Hopes were high that McIlroy would make history at the British Open’s long-awaited return to his native Northern Ireland. What he made was a hash of his very first hole, carding a crippling quadruple-bogey 8 after pulling an iron O.B. off the tee.
THE DEREK ZOOLANDER AWARD FOR GOLF PROS WHO DON’T KNOW THE RULES TOO GOOD
Winner: Kendall Dye
Some say the Rules of Golf are too complex and arcane. But there was nothing esoteric about the dictate violated by Dye at the LPGA Q-Series this fall, when she requested info from another player’s caddie on what club that player had hit. Even casual golfers know that intel-seeking of that kind is a no-no. But apparently not Dye, who said afterwards that she’d been oblivious to the prohibition. Ignorance of the law is no excuse. But dang if it isn’t embarrassing.
THE ELTON JOHN AWARD FOR OVER-THE-TOP MALE FASHION
Winner: Jon Rahm
Looking like a dour Bond villain trying out for Project Runway, Rahm was seen spectating at Center Court at Wimbledon in stylized threads that, depending on your viewpoint, were either cutting edge or tragicomic. Fellow Tour pro Thomas Pieters sure found the outfit funny, and said so with a gently mocking tweet. When Rahm responded to that ribbing with zero sense of humor, the solution became clear: if you’re that sensitive, stick to tennis whites.
THE ADAM SCHIFF AWARD FOR INCIDENTS THAT WARRANT CLOSER SCRUTINY
Winner: Billy Mayfair
Did Mayfair play fair? Many golf fans were left to wonder in the wake of the PGA Tour Champions’ Invesco QQQ Championship, where the 53-year-old, five-time Tour winner committed two rules infractions in the span of seven holes. In both incidents, Mayfair’s description of events to tournament officials appeared to contradict what actually happened. What was in his heart, only Mayfair knows. But when as polite a voice as Lanny Wadkins calls you out on TV, you know the optics aren’t great.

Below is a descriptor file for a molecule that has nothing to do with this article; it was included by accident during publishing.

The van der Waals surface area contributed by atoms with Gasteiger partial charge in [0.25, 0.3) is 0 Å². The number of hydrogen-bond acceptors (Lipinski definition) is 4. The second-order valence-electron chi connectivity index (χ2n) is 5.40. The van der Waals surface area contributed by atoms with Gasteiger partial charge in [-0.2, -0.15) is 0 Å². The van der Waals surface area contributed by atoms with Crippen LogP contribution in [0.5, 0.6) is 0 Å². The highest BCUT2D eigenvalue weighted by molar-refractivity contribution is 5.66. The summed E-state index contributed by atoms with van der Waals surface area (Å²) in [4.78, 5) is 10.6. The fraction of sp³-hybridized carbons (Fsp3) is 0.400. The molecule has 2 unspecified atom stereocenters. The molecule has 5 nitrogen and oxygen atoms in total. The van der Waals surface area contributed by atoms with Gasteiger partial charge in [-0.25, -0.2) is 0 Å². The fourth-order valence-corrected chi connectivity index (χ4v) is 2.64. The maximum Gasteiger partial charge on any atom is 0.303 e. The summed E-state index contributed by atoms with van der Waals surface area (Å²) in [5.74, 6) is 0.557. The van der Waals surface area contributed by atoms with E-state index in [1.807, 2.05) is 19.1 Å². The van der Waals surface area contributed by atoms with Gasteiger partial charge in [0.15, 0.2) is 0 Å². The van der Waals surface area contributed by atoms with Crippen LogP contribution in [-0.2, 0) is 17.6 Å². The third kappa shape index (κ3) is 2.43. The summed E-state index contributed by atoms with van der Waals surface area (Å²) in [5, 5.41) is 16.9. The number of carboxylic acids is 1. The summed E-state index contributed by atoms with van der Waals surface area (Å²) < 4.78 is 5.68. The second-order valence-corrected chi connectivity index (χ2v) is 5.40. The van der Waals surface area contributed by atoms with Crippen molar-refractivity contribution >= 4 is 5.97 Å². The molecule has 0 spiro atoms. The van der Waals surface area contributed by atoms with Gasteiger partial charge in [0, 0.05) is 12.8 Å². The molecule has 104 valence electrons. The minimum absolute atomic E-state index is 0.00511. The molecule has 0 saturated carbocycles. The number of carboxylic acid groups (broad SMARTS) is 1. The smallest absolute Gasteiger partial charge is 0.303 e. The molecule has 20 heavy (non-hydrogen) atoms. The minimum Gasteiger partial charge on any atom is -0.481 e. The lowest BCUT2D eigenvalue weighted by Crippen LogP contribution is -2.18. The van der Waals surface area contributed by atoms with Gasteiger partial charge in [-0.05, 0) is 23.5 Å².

THE CADDIES ARE PEOPLE, TOO, AWARD FOR LAYING INTO A LOOPER
Winner: Jordan Spieth
“Two perfect shots, Michael. You got me in the water on one and over the green on the other.” That was Spieth, upbraiding his caddie, Michael Greller, on the 8th hole at Pebble Beach, during the first round of the U.S. Open, his every word picked up by Fox Sports microphones. Though Greller seemed unbothered, and later said he had no recollection of the incident, the Twittersphere was quick to jump on Spieth for dressing down his faithful sidekick on national TV.
THE GEORGE HARRISON AWARD FOR TAKING A LONG, LONG, LONG TIME
Winner: Bryson DeChambeau
It’s hard to say which was more agonizing: watching DeChambeau take more than two minutes to line up (and miss) an eight-foot putt at The Northern Trust, or listening to the press session in which he went to excruciating lengths to explain that he actually moves things along briskly.
THE YOU’VE GOT MY BACK AND I’VE GOT YOUR BACK BUT WE’RE NOT BACKSTOPPING AWARD
Winners: Amy Olson and Ariya Jutanugarn
First came a bow, followed by fist-bump. Though both players insisted that they weren’t up to anything (the LPGA Tour also ruled that there’d been no breach), appearances matter. And it appeared to many that Olson and Jutanugarn had engaged in a game of backstopping at the Honda LPGA Thailand — then celebrated an occurrence that was unfair to the field.
THE PAUL BLART AWARD FOR OVER-ZEALOUS SECURITY WORK
Winner: Unidentified security guard at Augusta National
Even now, watching the replay, it’s hard not to cringe at the alternate history that was nearly written Friday at the Masters, when a security guard, rushing to shield Tiger Woods from the masses, slipped on rain-slicked turf and came this close to sending Woods back to surgery. In the end, it all worked out. Tiger hop-skipped the slide-tackle and went on to an historic win, and the security guard avoided becoming golf’s Steve Bartman. But he left us with a lingering image of a nightmare that might have been.